Laser Iridotomy, Explained
Laser Iridotomy is a surgical eye treatment which is done in our Manhattan offices to treat angle closure glaucoma, a condition of increased pressure in the anterior chamber (front chamber) caused by acute (sudden) or chronic (slowly progressive) blockage of the normal circulation of fluid inside the eye. The block occurs at the angle of the anterior chamber that is formed by the junction of the cornea with the iris, which causes the intraocular pressure to build up. Laser Iridotomy at Eye Care on 5th is a highly effective procedure for treating most types of angle closure or narrow angle glaucoma.
This treatment is also performed prophylactically (preventively) on asymptomatic patients with narrow angles, and those with pigment dispersion. Individuals with a narrow angle usually have a higher risk of an acute angle closure, especially upon dilation of the eye. Pigment dispersion is a condition in which the iris pigment is shed and is dispersed throughout the anterior part of the eye. If the dispersion occurs because of bowing of the iris (the case in 60% of patients with pigment dispersion) a laser iridotomy at Eye Care on 5th will decrease the bowing or concavity of the iris and subsequent pigment dispersion. That decreases the risk of developing pigmentary glaucoma, -- a condition when the dispersed pigment may clog the trabecular meshwork.
Laser Iridotomyat Eye Care on 5th is also performed on the other eye of a patient who has an angle closure of one eye, since the probability of an angle closure in the second eye is 50%.
Other Indications for Laser Iridotomy
- It is also performed on patients with nanophthalmos (small eyes.)
- It may be recommended for patients with malignant glaucoma in order to identify the etiology of elevated IOP.
- It is the laser procedure used to treat pigmentary and pseudoexfoliation glaucoma.
- It cannot be performed if the cornea is edematous or opacified, nor if the angle is completely closed. Please ask your doctor for explanations.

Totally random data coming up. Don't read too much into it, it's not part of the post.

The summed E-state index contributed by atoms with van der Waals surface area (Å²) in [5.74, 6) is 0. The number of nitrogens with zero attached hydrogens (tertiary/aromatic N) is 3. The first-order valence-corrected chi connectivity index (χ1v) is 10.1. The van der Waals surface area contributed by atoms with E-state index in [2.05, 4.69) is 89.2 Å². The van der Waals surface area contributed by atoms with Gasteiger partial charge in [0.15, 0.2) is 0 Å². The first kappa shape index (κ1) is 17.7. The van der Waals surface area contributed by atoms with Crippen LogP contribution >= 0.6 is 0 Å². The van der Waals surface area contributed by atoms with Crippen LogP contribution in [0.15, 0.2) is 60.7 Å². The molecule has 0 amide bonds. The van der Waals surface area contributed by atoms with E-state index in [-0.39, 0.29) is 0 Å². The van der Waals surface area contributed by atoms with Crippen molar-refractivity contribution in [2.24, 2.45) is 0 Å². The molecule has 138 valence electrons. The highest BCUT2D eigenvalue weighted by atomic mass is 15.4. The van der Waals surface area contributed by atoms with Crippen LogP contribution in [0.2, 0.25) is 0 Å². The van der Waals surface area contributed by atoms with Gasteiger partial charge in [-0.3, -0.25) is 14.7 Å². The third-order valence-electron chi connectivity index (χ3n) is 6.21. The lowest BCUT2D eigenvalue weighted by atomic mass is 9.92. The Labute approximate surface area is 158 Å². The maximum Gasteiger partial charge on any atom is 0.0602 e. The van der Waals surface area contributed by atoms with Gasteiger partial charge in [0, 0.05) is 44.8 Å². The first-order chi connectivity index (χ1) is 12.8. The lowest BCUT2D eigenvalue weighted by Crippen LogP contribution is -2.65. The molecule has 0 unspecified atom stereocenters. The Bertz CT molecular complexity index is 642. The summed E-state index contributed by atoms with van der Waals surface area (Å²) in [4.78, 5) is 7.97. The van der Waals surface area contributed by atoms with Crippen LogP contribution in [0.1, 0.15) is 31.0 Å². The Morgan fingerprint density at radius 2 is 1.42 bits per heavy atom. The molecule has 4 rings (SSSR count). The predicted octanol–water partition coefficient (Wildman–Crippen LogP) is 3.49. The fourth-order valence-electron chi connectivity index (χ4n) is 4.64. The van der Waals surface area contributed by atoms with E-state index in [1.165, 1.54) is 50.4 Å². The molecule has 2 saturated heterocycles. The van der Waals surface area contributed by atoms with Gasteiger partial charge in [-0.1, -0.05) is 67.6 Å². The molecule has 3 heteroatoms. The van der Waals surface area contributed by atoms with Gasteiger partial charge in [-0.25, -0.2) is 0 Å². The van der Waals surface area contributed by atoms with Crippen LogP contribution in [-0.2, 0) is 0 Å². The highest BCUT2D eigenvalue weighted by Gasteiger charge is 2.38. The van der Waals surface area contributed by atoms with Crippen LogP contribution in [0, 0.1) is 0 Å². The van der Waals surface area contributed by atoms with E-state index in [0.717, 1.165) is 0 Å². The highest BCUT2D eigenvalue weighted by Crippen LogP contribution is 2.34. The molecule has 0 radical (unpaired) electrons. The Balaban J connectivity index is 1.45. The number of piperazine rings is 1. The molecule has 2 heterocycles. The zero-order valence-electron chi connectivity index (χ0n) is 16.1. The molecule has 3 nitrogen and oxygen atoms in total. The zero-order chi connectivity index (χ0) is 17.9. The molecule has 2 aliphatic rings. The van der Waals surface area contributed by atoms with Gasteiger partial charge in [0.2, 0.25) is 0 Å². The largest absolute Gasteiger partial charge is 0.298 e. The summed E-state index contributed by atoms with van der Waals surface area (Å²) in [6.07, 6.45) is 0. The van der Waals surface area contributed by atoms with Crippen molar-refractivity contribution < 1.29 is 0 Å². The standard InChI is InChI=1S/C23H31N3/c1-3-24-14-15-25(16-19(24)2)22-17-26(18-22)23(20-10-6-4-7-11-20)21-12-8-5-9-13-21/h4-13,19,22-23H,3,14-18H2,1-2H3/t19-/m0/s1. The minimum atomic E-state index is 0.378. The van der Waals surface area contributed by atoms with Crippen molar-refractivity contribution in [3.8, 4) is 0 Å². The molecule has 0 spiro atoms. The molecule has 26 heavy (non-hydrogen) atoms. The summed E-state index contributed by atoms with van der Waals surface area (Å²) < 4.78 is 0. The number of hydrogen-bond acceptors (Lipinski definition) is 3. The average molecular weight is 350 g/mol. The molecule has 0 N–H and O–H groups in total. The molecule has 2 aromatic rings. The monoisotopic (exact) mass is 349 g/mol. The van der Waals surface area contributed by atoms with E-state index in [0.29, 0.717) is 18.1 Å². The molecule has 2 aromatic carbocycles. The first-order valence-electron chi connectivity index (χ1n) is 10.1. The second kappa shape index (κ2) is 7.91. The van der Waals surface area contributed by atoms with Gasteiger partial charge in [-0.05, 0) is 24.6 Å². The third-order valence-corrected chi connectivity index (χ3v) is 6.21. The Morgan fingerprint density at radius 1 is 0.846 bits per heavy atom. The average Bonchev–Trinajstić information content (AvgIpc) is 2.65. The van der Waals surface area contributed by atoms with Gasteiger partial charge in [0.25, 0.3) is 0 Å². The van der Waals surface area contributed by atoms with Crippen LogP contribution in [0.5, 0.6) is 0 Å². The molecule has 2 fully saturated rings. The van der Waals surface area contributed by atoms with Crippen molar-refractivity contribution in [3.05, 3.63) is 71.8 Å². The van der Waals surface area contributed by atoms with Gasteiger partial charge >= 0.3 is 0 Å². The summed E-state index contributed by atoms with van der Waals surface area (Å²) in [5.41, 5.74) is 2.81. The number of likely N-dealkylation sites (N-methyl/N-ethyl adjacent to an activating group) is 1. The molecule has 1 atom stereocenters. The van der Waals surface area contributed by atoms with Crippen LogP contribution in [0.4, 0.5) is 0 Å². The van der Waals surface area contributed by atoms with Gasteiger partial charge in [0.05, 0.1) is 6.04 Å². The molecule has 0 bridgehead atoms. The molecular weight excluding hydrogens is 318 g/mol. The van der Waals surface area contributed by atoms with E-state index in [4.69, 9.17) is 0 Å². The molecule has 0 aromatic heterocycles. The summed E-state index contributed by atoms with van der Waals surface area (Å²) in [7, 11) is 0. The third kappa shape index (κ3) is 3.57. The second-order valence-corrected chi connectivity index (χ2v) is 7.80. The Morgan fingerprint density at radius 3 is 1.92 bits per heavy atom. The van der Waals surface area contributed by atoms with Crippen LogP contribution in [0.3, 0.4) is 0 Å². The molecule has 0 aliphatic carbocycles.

Laser Surgery and Glaucoma – Potential Risks
- The biggest risk of laser iridotomy is an increase in intraocular pressure (IOP). As a rule, the IOP spike is transient and of concern to your Eye Care on 5th surgeon only during the first 24 hours after the treatment. However, if there is any damage to the trabecular meshwork during laser surgery, the IOP may not be lowered enough, which may require extended medical intervention or filtration surgery. This is a rare outcome, and one that will be monitored and treated with our usual level of intensive, expert attention.
- Anterior Uvetis (inflammation inside the eye) is the second greatest risk of this procedure. Usually the inflammation clears within several days following the procedure, although it can stay for up to 25-30 days. Always keeping your successful outcome and complete comfort in mind, your eye doctors at Eye Care will ensure that you have the very best follow-up care, which may include the application of some topical corticosteroids.
Other risks of laser surgery for glaucoma could be as following:
- Swelling of the cornea
- Abrasions to the cornea
- Opacification of the cornea;
- Some damage to the corneal endothelium (the part of cornea delivering oxygen and nutrients into the iris)
- Some bleeding of the iris during surgery
- Minor glare and double vision (when the iridotomy hole is large, or if the eyelid does not completely cover the opening)